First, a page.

“Christ either deceived mankind by conscious fraud, or He was Himself deluded and self-deceived, or He was Divine. There is no getting out of this trilemma.  It is inexorable [inescapable].”

            However, British writer and Christian apologist, C. S. Lewis, was probably the best exponent of this argument, which has come to be known as “The Great Trilemma.”  Lewis was an Oxford medieval historian, popular writer, and Christian apologist.  He first popularized this argument in a series of BBC radio talks, later published as the book Mere Christianity.  Here is a famous quote from that book, which beautifully lays out the argument:
“I am trying here to prevent anyone saying the really foolish thing that people often say about Him: “I’m ready to accept Jesus as a great moral teacher, but I don’t accept His claim to be God.”  That is the one thing we must not say.  A man who was merely a man and said the sort of things Jesus said would not be a great moral teacher.  He would either be a lunatic — on the level with the man who says he is a poached egg — or else he would be the Devil of Hell.  You must make your choice.  Either this man was, and is, the Son of God, or else a madman or something worse.  You can shut Him up for a fool, you can spit at Him and kill Him as a demon, or you can fall at His feet and call Him Lord and God, but let us not come with any patronizing nonsense about His being a great human teacher.  He has not left that open to us.  He did not intend to. ... Now it seems to me obvious that He was neither a lunatic nor a fiend: and consequently, however strange or terrifying or unlikely it may seem, I have to accept the view that He was, and is, God.”

            Jesus claimed to be the Savior of the world.  In John 12:47, He is recorded as saying: “I did not come to judge the world, but to save the world.”  During His earthly ministry He held out a message of hope, of forgiveness of sins, of peace with God, and a home in Heaven.  He came “to save the world.”  But make no mistake, one day He will come back and that is when He will come “to judge the world.”  And woe to any who are not numbered among His friends on that day!
            Jesus allowed himself to be put on trial so there would be no doubt about who He was.  His death, burial, and resurrection shone a great light on His claims and showed them all to be true, and showed that He was indeed the promised Messiah, the Savior of the world, just as He had said.  He had the power and authority to have stopped the process at any moment.  He knew all along that He would be found guilty and nailed to the cross -- but He allowed it to happen.  Why?  Because it was all part of the plan—the redemption plan, to provide a perfect sacrifice for your sins, and mine.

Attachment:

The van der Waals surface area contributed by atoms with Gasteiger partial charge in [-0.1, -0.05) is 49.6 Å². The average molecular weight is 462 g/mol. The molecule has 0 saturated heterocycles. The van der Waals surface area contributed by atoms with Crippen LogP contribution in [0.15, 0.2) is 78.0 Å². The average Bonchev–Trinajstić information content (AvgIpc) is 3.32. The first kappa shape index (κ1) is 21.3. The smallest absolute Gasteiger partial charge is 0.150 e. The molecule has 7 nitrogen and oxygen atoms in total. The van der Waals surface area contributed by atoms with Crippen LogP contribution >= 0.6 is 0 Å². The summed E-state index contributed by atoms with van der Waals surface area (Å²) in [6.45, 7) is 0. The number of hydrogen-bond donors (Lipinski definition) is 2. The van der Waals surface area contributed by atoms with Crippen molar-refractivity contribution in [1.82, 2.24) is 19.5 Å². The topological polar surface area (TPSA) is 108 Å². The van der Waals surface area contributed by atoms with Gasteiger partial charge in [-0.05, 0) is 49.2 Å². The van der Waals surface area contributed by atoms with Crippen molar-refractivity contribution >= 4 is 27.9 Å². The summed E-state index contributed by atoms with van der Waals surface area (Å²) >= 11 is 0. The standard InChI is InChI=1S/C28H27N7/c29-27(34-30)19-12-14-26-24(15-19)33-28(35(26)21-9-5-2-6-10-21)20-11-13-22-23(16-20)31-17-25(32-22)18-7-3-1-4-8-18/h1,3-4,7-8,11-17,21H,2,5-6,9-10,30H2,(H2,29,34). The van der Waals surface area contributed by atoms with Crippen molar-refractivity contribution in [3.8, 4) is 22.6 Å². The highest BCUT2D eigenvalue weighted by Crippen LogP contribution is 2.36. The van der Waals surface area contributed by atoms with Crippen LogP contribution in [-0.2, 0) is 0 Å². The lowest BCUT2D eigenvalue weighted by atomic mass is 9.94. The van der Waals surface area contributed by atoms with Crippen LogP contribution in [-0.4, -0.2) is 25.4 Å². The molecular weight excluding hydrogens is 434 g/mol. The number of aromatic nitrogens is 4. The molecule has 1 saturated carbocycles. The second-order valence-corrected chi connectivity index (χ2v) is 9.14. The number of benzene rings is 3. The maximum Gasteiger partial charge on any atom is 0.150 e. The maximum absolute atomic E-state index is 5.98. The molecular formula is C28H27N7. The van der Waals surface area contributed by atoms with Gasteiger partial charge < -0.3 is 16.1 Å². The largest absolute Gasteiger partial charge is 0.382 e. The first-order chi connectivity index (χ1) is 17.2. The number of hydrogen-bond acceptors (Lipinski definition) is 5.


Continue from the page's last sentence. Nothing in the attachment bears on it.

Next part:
The death of Jesus
            After a night of beatings and mocking, after being deprived of food, water, and sleep, after being crowned with painful thorns pounded into His head, after being dragged from one kangaroo-court to another, at approximately 9 AM on Friday Jesus was crucified, along with two convicted felons.  Now crucifixion is one of the most brutal and torturous death penalties ever devised by man.  The term crucifixion comes from the Latin word, crucifixus, which is the past participle passive form of the verb meaning “to fix to a cross.”  Crucifixion was usually intended to provide a death that was particularly slow, painful, gruesome, humiliating, and public.  In fact, the English word excruciating, comes from the practice of crucifixion.  It literally means “from, or out from crucifying, i.e. as a result of crucifixion.”  In other words, the pain caused by crucifixion has become the standard by which all other pain is measured.
            To give you a brief summary, first the convicted man was stripped completely naked.  Then his arms were stretched out wide against the upper cross member, or transom (patibulum in Latin).  Then huge 5-7 inch iron spikes were driven, not through the hand itself, but either through the two bones in each wrist (radius and ulna), or driven in on an angle, entering in the palm in the crease that delineates the bulky region at the base of the thumb, and exiting in the wrist, passing through the carpal tunnel.  [Show the spike]  Sometimes more than one spike was used.  In either case, as the spikes went through this part of the flesh, they would strike the median nerve causing excruciating pain. The beam was then lifted in place at the top of the upright post (the stipes) and the titulus, the sign board proclaiming the crime of the accused, was nailed in place.  The titulus over Jesus’ head read, “This is Jesus of Nazareth, the King of the Jews,” in three languages.
            Now if you hung this way for any period of time, the muscles around your chest cavity began to be paralyzed.  You could breathe in but you couldn’t breathe out.  Death on a cross would have been a simple matter of suffocation—except the Romans didn’t want to make it that easy.  They would take a person’s knees and bend them a little bit and then nail the feet to the sides of the cross.  So a man would hang there in absolute agony until the pain in his chest felt like he was about to explode—and then he would lift himself up on his nailed feet to grab a breath.  When the pain in his feet grew unbearable, he’d let himself back down again—until the pain in his lungs became unbearable.  Up and down, over and over again, for hours without end.  It was an incredibly torturous way to die, sometimes taking 2 or 3 days.  However, in Jesus’ case they wanted to hurry up the process because of the start of the Jewish Passover.  To hasten the deaths of Jesus and the two criminals, the soldiers eventually came along to break their legs using an iron club called a crurifragium.  This was a technique designed to hasten death by asphyxiation because they could no longer raise themselves up to take the pressure off their diaphragms.  Death would usually come very quickly.